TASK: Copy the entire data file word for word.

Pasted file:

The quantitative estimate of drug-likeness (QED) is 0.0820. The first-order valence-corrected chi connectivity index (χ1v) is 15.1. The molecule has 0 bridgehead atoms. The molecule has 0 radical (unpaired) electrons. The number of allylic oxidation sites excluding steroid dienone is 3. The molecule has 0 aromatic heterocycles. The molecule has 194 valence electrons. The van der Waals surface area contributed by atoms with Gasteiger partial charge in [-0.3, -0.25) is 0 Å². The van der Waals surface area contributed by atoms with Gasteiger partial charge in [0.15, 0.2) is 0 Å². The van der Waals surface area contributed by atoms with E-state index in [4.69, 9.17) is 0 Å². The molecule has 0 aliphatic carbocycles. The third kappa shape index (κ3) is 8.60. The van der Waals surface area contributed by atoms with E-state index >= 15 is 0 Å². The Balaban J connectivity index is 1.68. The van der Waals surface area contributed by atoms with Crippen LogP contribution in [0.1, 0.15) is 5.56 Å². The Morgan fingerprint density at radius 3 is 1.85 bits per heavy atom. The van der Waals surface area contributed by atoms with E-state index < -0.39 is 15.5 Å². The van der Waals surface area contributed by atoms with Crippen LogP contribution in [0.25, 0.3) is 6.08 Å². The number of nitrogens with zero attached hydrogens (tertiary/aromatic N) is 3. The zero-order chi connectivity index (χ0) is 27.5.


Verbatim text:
The quantitative estimate of drug-likeness (QED) is 0.0820. The first-order valence-corrected chi connectivity index (χ1v) is 15.1. The molecule has 0 bridgehead atoms. The molecule has 0 radical (unpaired) electrons. The number of allylic oxidation sites excluding steroid dienone is 3. The molecule has 0 aromatic heterocycles. The molecule has 194 valence electrons. The van der Waals surface area contributed by atoms with Gasteiger partial charge in [-0.3, -0.25) is 0 Å². The van der Waals surface area contributed by atoms with Gasteiger partial charge in [0.15, 0.2) is 0 Å². The van der Waals surface area contributed by atoms with E-state index in [4.69, 9.17) is 0 Å². The molecule has 0 aliphatic carbocycles. The third kappa shape index (κ3) is 8.60. The van der Waals surface area contributed by atoms with E-state index >= 15 is 0 Å². The Balaban J connectivity index is 1.68. The van der Waals surface area contributed by atoms with Crippen LogP contribution in [0.1, 0.15) is 5.56 Å². The Morgan fingerprint density at radius 3 is 1.85 bits per heavy atom. The van der Waals surface area contributed by atoms with E-state index < -0.39 is 15.5 Å². The van der Waals surface area contributed by atoms with Crippen LogP contribution in [0.25, 0.3) is 6.08 Å². The number of nitrogens with zero attached hydrogens (tertiary/aromatic N) is 3. The zero-order chi connectivity index (χ0) is 27.5.